Using AI to Predict the Spread of Lung Cancer

4 minutes, 32 seconds Read

For decades, scientists and pathologists have tried, without much success, to come up with a way to determine which individual lung cancer patients are at greatest risk of having their illness spread, or metastasize, to other parts of the body. Now a team of scientists from Caltech and Washington University School of Medicine in St. Louis has fed that problem to artificial intelligence (AI) algorithms, asking computers to predict which cancer cases are likely to metastasize. In a novel pilot study of non-small cell lung cancer (NSCLC) patients, AI outperformed expert pathologists in making such predictions.

These predictions about the progression of lung cancer have important implications in terms of an individual patient’s life. Physicians treating early-stage NSCLC patients face the extremely difficult decision of whether to intervene with expensive, toxic treatments, such as chemotherapy or radiation, after a patient undergoes lung surgery. In some ways, this is the more cautious path because more than half of stage I–III NSCLC patients eventually experience metastasis to the brain. But that means many others do not. For those patients, such difficult treatments are wholly unnecessary.

In the new study, published in the Journal of Pathology, the collaborators show that AI holds promise as a tool that could one day aid physicians in this decision-making.

“Overtreatment of cancer patients is a big problem,” says Changhuei Yang, the Thomas G. Myers Professor of Electrical Engineering, Bioengineering, and Medical Engineering at Caltech and an investigator with the Heritage Medical Research Institute. “Our pilot study indicates that AI may be very good at telling us in particular which patients are very unlikely to develop brain cancer metastasis.”

Yang cautions that the work is only a first step and that a larger study is needed to validate the findings.

The team worked with data and biopsy images collected from 118 NSCLC patients at Washington University School of Medicine in St. Louis. Typically, a pathologist reviews such images, scouring them for abnormalities within the cells that might suggest the cancer is progressing.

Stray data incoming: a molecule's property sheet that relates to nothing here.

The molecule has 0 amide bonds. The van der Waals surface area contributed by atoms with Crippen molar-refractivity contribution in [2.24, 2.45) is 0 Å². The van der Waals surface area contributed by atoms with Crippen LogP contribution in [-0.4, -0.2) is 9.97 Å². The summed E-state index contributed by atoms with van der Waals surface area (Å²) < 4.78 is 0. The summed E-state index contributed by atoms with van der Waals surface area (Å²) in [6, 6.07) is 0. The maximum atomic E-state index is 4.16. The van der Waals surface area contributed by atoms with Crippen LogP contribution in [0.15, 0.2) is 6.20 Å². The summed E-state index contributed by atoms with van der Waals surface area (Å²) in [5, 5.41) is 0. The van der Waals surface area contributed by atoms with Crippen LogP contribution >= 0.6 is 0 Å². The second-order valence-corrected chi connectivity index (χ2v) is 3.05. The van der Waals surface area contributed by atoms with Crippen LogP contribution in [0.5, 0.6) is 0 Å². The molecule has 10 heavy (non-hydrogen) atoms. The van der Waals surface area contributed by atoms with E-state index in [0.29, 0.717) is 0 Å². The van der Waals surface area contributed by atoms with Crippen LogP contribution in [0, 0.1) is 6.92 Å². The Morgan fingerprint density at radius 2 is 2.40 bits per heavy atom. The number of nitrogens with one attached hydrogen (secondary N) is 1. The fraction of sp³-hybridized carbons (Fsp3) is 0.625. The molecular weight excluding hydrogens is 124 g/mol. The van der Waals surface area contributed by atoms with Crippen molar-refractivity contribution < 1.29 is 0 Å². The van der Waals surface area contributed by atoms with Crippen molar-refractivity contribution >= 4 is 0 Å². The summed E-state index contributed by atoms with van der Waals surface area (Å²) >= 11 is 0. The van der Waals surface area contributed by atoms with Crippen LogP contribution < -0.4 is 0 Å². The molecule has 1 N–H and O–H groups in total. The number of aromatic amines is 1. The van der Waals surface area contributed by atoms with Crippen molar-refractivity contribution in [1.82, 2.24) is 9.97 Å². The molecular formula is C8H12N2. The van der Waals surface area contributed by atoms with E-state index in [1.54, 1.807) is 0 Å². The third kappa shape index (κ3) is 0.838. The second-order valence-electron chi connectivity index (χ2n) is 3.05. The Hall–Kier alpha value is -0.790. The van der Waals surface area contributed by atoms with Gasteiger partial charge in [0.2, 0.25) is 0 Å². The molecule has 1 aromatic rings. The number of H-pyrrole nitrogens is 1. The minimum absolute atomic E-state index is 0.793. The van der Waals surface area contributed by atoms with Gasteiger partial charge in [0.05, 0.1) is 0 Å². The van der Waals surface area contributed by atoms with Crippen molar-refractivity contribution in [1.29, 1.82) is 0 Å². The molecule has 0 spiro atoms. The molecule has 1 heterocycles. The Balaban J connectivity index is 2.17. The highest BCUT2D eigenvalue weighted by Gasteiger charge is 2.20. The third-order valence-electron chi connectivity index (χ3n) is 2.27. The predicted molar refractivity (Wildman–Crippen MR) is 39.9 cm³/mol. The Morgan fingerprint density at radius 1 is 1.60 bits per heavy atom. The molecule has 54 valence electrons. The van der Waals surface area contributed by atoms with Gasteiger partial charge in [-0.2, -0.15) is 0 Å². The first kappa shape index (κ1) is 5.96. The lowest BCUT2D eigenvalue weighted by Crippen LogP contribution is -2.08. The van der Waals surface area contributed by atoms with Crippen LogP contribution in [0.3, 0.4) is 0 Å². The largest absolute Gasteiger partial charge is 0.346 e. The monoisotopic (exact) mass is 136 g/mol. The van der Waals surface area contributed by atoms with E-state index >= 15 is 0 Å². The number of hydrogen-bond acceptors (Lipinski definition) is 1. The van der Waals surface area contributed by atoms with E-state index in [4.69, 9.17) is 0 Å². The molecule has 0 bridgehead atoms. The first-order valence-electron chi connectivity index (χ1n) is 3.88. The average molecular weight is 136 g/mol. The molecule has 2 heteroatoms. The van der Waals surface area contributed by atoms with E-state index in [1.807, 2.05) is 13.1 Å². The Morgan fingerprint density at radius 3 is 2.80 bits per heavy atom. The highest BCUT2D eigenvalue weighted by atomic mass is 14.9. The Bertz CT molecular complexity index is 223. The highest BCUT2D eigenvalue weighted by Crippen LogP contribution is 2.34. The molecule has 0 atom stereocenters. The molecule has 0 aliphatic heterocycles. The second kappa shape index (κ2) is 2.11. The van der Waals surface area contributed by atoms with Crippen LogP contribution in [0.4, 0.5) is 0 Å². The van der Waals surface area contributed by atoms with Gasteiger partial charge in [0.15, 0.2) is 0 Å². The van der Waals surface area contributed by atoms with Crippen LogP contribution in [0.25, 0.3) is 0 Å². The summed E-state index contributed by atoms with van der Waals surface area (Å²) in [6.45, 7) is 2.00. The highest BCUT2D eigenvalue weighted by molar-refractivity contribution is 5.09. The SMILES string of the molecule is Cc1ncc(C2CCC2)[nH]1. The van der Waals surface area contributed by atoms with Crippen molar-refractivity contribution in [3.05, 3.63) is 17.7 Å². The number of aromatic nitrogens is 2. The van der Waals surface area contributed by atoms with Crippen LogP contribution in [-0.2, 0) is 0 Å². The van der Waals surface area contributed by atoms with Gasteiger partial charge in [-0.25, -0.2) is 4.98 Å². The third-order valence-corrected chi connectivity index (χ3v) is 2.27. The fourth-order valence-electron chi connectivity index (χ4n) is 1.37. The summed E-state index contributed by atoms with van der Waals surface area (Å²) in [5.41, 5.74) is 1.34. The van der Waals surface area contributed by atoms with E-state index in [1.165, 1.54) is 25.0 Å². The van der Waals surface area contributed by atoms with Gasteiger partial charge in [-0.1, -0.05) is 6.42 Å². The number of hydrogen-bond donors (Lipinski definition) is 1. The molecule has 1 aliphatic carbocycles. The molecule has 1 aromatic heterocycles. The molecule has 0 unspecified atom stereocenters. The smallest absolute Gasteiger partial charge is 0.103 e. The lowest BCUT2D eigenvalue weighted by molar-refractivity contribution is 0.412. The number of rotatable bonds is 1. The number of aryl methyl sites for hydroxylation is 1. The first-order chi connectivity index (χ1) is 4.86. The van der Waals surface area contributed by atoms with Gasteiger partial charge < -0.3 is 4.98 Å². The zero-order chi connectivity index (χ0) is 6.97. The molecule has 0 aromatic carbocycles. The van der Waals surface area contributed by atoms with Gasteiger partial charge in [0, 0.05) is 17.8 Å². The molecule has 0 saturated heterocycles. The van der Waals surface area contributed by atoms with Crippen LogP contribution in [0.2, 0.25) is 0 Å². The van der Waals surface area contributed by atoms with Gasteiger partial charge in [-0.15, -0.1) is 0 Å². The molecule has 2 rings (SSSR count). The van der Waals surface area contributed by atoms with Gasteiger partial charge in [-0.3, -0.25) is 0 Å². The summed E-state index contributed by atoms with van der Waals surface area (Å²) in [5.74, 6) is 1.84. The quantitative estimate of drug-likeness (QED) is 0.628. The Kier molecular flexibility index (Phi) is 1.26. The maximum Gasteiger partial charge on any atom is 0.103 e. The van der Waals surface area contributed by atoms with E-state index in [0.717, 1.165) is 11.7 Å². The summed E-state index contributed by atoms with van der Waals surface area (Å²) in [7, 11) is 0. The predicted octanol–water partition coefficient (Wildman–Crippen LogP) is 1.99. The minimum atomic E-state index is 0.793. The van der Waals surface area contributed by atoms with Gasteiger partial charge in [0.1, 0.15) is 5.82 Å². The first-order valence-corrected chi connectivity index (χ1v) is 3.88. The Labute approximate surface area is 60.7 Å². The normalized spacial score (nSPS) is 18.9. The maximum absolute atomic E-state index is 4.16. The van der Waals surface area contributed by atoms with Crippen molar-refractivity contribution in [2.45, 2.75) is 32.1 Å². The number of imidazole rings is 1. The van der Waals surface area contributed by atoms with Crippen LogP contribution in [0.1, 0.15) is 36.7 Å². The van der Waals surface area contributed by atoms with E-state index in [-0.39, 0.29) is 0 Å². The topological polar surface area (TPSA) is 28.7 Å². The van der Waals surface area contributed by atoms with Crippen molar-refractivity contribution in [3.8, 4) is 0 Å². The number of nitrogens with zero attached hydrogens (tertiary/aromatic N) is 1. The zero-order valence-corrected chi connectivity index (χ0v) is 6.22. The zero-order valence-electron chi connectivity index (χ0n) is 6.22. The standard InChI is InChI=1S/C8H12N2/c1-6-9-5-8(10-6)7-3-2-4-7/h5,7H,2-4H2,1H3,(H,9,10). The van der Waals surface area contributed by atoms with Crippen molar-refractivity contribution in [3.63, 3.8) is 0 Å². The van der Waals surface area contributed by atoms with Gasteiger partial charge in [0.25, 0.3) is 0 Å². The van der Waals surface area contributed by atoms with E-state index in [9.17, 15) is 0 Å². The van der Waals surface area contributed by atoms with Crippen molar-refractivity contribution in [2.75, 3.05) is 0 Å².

Caltech electrical engineers led by Yang used hundreds of thousands of image tiles pulled from those 118 original biopsy images to train a type of AI program called a deep-learning network. They also provided follow-up data about which patients went on to develop brain metastases within five years of diagnosis and which did not.

“We essentially asked the network to learn from all these images, to pick out some features from the contextual information that could indicate something about a patient’s outcome,” says graduate student Haowen Zhou, first author of the new paper. Then the network was given 40 additional biopsy images and asked to determine whether the patients had gone on to experience brain metastases.

The AI network was able to correctly predict whether an individual NSCLC patient had experienced brain metastasis 87 percent of the time. In contrast, four expert pathologists who reviewed the same biopsy images were able to make the correct predictions only 57 percent of the time.

“Our study is an indication that AI methods may be able to make meaningful predictions that are specific and sensitive enough to impact patient management,” says Richard Cote, head of the Department of Pathology & Immunology at Washington University School of Medicine and co-principal investigator of the new study. He notes that for the earliest-stage NSCLC patients (those classified as stage I), the AI results were even better than those for the whole study and that these predictions were based solely on basic, routinely processed microscopic slides. By giving the AI information on additional factors such as the severity of the disease and any additional biomarkers, the researchers expect that they will be able to improve the predictive powers of the AI program going forward.

Interestingly, the AI program does not indicate exactly what factors cause it to make certain predictions. So, the team is also working to uncover the subtle and complex features of tumor cells and their surroundings that the AI program might be homing in on.

“It’s looking at what we would look at as a pathologist,” Cote says. “But it’s seeing more than we can see.” Perhaps, he says, once scientists learn exactly what AI is focusing on, they will be able to develop new therapeutics to address those indicators.

Also looking forward, Yang’s group at Caltech is interested in developing instrumentation and processes that would help scientists and clinicians collect more uniform and higher-quality biopsy images to boost the accuracy of AI predictions. “Once we can see what the AI is doing, we can start to think about how to design imaging and microscopy instruments to more optimally get the data that the AI wants,” Yang says. “We can move away from imaging instruments designed for human use and move toward making instruments that are optimized for machine use.”

Written by Kimm Fesenmaier

Source: Caltech

Source link

Similar Posts

Leave a Reply

Your email address will not be published. Required fields are marked *